Right of the bat I have to say this came as a massive surprise. I had heard of Usurpress but not actually heard them. I had been led to believe that they are a crusty Old School Swedish Death metal band, and apparently they once were, but this album certainly doesn’t fit that description. This has more in common with Enslaved than Entombed.
Not That I’m complaining, when I say it came as a surprise it was a very pleasant one. Well perhaps pleasant is the wrong word given how nasty this is, but you know what I mean. Bottom line is this is a lot more interesting than I expected.
I am sure a lot of folks would use the term “prog” at least once when describing these guys sound. But as soon as you read that you will probably be thinking of something along the lines of Opeth, which this is definitely not. These guys have their roots in death metal, but rather than blackened death metal or (vice versa) this is a sound that to me seems to straddle the line between black and death metal right down the middle, not leaning one way or the other. And it does so with ease, and feels completely natural.
With 10 tracks on offer here, the first 4 come thick and fast, keep up the vicious pace and tone which
made me think I had this band’s sound down. However from the much calmer instrumental 5th
track and onwards the pace is broken up. They seem to let their guard down from then on and the second half of the album broadens out with more of a progressive and experimental sound. With some slower more ominous riffs, and some great clean vocals which reminded me of Morbid Angel’s classic “God of Emptiness”. I found this to be a welcome change of pace which helped keep my interest for the duration of it.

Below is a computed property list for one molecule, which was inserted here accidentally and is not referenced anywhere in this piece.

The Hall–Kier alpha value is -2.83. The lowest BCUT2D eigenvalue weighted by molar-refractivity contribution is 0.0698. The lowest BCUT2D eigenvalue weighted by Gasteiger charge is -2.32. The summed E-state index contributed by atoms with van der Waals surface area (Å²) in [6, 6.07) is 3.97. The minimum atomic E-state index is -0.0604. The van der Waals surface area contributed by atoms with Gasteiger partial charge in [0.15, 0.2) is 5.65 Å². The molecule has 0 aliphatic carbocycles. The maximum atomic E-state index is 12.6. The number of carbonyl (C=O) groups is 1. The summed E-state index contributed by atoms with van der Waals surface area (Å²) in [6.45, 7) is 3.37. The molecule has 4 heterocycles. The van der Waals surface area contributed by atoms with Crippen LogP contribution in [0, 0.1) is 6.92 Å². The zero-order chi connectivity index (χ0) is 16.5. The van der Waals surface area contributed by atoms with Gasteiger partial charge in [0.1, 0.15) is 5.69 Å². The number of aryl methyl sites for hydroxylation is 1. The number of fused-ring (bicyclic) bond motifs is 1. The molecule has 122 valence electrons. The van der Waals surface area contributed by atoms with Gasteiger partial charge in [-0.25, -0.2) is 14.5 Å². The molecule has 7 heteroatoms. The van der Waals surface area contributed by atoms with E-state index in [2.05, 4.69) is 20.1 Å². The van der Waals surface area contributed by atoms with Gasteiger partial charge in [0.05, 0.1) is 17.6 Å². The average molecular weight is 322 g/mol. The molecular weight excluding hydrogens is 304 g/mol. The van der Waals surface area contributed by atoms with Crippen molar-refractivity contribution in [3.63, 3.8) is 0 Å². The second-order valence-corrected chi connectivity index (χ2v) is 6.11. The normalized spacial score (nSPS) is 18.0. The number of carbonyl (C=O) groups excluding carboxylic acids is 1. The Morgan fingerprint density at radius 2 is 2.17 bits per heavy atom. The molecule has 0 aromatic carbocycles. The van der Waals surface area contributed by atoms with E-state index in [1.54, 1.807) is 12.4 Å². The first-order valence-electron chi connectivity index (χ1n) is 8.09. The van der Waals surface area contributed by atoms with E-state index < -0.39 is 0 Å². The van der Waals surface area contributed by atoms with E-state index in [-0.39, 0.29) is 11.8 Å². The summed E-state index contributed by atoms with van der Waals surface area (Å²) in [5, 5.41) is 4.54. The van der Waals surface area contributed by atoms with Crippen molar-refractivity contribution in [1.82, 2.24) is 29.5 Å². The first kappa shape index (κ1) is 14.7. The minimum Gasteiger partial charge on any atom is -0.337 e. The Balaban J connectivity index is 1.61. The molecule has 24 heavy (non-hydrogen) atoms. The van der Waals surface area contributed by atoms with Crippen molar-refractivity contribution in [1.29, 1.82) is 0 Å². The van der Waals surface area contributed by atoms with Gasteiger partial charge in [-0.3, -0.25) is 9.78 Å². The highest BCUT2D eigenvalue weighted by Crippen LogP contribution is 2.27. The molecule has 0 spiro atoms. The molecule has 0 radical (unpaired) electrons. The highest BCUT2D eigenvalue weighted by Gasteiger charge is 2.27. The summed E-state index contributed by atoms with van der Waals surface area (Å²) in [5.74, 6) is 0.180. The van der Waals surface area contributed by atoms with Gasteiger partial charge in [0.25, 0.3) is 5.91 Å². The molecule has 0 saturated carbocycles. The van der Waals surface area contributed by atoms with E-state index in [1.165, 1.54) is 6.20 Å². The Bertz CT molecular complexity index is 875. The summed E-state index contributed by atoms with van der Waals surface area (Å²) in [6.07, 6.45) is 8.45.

I have noticed on repeated listens that quite a few of the tracks bleed into the start of the following track, which feeds into my initial feeling that is this is very much meant to be listened to as a whole rather than dipping in for a track or two. This approach of course demands patience and time to enjoy this to the fullest, but it is an investment worth making.
So I must say I am impressed by this album. I would have liked to hear them push the experimental side of their sound a bit more (which I am sure the will in the future), and the fact that it is an album of two halves means the pacing won’t be for everyone. But overall I would say this is a great album, but it also hints at the potential these guys have to go on make something truly special in the future and I am personally looking forward to hearing where they go from here.
(8/10 Mark Gleed)